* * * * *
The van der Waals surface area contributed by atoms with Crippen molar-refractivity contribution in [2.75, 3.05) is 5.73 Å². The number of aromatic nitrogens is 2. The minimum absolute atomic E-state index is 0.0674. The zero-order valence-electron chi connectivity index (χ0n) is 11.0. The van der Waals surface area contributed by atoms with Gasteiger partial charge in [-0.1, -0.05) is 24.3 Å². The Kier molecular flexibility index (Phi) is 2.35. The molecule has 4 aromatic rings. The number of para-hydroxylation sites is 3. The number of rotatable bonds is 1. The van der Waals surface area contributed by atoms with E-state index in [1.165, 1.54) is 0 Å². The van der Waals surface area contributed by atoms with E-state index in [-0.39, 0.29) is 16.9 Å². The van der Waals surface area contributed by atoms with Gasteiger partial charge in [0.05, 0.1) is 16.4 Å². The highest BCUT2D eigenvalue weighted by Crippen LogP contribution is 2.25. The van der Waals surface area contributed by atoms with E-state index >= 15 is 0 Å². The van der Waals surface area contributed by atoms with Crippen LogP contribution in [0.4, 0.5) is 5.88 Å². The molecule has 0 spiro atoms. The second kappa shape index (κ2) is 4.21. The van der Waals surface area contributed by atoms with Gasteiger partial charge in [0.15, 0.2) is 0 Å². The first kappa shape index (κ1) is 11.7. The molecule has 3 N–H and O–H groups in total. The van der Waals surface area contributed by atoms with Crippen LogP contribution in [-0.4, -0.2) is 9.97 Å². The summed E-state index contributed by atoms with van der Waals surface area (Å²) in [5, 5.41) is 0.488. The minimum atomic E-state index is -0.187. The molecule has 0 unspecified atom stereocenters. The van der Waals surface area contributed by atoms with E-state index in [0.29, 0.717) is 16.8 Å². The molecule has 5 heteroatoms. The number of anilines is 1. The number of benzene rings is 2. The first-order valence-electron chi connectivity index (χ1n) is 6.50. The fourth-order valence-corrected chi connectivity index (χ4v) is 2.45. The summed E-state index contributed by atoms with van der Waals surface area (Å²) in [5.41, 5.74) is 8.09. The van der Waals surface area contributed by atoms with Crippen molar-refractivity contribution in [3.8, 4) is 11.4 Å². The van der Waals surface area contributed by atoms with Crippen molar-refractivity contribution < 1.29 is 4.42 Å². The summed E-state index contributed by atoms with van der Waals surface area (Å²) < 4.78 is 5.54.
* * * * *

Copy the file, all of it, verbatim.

The van der Waals surface area contributed by atoms with Crippen molar-refractivity contribution in [2.75, 3.05) is 5.73 Å². The number of aromatic nitrogens is 2. The minimum absolute atomic E-state index is 0.0674. The zero-order valence-electron chi connectivity index (χ0n) is 11.0. The van der Waals surface area contributed by atoms with Gasteiger partial charge in [-0.1, -0.05) is 24.3 Å². The Kier molecular flexibility index (Phi) is 2.35. The molecule has 4 aromatic rings. The number of para-hydroxylation sites is 3. The number of rotatable bonds is 1. The van der Waals surface area contributed by atoms with E-state index in [1.165, 1.54) is 0 Å². The van der Waals surface area contributed by atoms with E-state index in [-0.39, 0.29) is 16.9 Å². The van der Waals surface area contributed by atoms with Gasteiger partial charge in [0.05, 0.1) is 16.4 Å². The highest BCUT2D eigenvalue weighted by Crippen LogP contribution is 2.25. The van der Waals surface area contributed by atoms with E-state index >= 15 is 0 Å². The van der Waals surface area contributed by atoms with Crippen LogP contribution in [0.4, 0.5) is 5.88 Å². The molecule has 0 spiro atoms. The second kappa shape index (κ2) is 4.21. The van der Waals surface area contributed by atoms with Gasteiger partial charge in [0.15, 0.2) is 0 Å². The first kappa shape index (κ1) is 11.7. The molecule has 3 N–H and O–H groups in total. The van der Waals surface area contributed by atoms with Crippen LogP contribution in [-0.4, -0.2) is 9.97 Å². The summed E-state index contributed by atoms with van der Waals surface area (Å²) in [5, 5.41) is 0.488. The minimum atomic E-state index is -0.187. The molecule has 0 unspecified atom stereocenters. The van der Waals surface area contributed by atoms with E-state index in [0.29, 0.717) is 16.8 Å². The molecule has 5 heteroatoms. The number of anilines is 1. The number of benzene rings is 2. The first-order valence-electron chi connectivity index (χ1n) is 6.50. The fourth-order valence-corrected chi connectivity index (χ4v) is 2.45. The summed E-state index contributed by atoms with van der Waals surface area (Å²) in [5.41, 5.74) is 8.09. The van der Waals surface area contributed by atoms with Crippen molar-refractivity contribution in [3.8, 4) is 11.4 Å². The van der Waals surface area contributed by atoms with Crippen molar-refractivity contribution < 1.29 is 4.42 Å². The summed E-state index contributed by atoms with van der Waals surface area (Å²) < 4.78 is 5.54.